Albatron GeForce TC6200Q ReviewThu, May 05, 2005 - 12:00 AM
Introduction to Turbo Cache
Turbo Cache Architecture
After the initial release of PCI-Express one of the largest complaints was the lack of decent video options. Consumers were left choosing between last years technology slapped together with a bridge chip or the ultra high-end graphics cards that were $300 or more. nVidia has stepped in and offered entry level cards based on the latest and greatest technology now with their introduction of the gForce 6200 Turbo Cache line of video cards. To help us get an idea of this cards abilities nVidia was nice enough to send us the Albatron TC6200Q, this little card comes packed with a lot of features you find on big brothers list, but at a much smaller price tag.
nVidia?s goal with the Turbo Cache was to bring the latest generation of graphics to the entry level market. They wanted to do this while not entirely sacrificing the power of the 6xxx series chips. To cut back on cost nVidia had to do some smart engineering, as well as cut back on some of the features. Some of the obvious ones are things like SLI, and either 16mb, 32mb, or 64mb of on board memory. The memory interfaces are also slowed down using either 32bit or 64bit wide bus, which does limit the available bandwidth on these cards. To further reduce cost nVidia and Albatron use standard DDR1 for the memory rather than the expensive GDDR3 used in mainstream and high-end cards. Now I?m sure your reading this thinking, ?why the hell would I want a castrated video card?? Guess what nVidia has a few tricks up their sleeves to make this card into a real contender for an entry level video solution.
Lets take a look at the traditional video card architecture and how it interfaces with they system bus. In the traditional architecture there are 4 major stages according to nVidia.
- Geometry processing (transform and lighting)
- Setup (vertex processing, the process of converting vertices to pixels)
- Texture application (the application of textures to pixels)
- Rasterization (the application of lighting and other environmental effects to produce the final pixel value)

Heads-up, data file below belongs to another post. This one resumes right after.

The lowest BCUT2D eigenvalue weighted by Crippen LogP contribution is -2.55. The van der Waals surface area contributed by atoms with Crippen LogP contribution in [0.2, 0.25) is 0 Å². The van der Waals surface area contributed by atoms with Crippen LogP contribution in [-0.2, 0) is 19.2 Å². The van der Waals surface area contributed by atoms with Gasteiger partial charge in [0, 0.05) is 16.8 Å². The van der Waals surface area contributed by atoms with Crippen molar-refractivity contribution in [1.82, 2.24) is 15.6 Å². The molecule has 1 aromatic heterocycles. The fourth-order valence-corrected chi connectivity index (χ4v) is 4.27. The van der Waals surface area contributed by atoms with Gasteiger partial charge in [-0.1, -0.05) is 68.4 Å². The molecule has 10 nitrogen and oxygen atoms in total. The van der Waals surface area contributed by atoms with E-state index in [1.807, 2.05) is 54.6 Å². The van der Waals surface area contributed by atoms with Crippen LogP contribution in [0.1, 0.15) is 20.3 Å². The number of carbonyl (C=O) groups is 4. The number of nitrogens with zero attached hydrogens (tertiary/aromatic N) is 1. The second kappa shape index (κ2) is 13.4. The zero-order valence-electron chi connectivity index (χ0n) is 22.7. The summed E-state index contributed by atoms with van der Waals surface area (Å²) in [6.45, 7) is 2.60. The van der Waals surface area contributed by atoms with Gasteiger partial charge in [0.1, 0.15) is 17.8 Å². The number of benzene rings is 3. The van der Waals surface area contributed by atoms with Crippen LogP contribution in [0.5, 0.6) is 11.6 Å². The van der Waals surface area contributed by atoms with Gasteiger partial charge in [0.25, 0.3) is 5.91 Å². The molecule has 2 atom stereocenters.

There is nothing wrong with this architecture, until it is restricted by insufficient memory. Modern games require large amounts of onboard memory for the video card to store textures. Games like Doom3, Half Life 2, Farcry, and EverQuest all require a minimum of 64mb of onboard memory, and all seem to run best with 128-256mb of memory. To overcome both the cost difference and the performance difference nVidia added Turbo Cache.
Turbo Cache adds the TurboCache Manager that allows the use of the PCI-Express bus as well as system memory. Wait that sounds like the AGP spec right? Well yes, AGP did specify that the AGP card could use the AGP bus to allocate system memory. This however was generally only used by onboard solutions where video performance was limited to solitaire and office applications. Now with PCI-Express substantially more bandwidth is available for the video card, and nVidia has developed a seemingly efficient way of using it.
By adding a new Memory Management Unit give the 6 series direct and ?seamless? read and write ability to the system memory. The other parts of Figure 2 shown in yellow were tweaked to help accommodate the added latency of swapping textures from system memory to the GPU. nVidia claims that this process is ?seamless and 100% efficient? I have no way to test these claims but I can tell you that true or not the card does work and uses system memory. I found it very cool when I booted up my system and it immediately reported a 256mb video card even though it only has 64mb onboard.
nVidia also updated the ForceWare drivers for Turbo Cache. This update ensures that the drivers know where data is located between onboard and system memory. They also ensure that memory is used as needed, why partition out 256mb of system memory when you the application does not require it. The drivers therefore dynamically allocate and release based on need.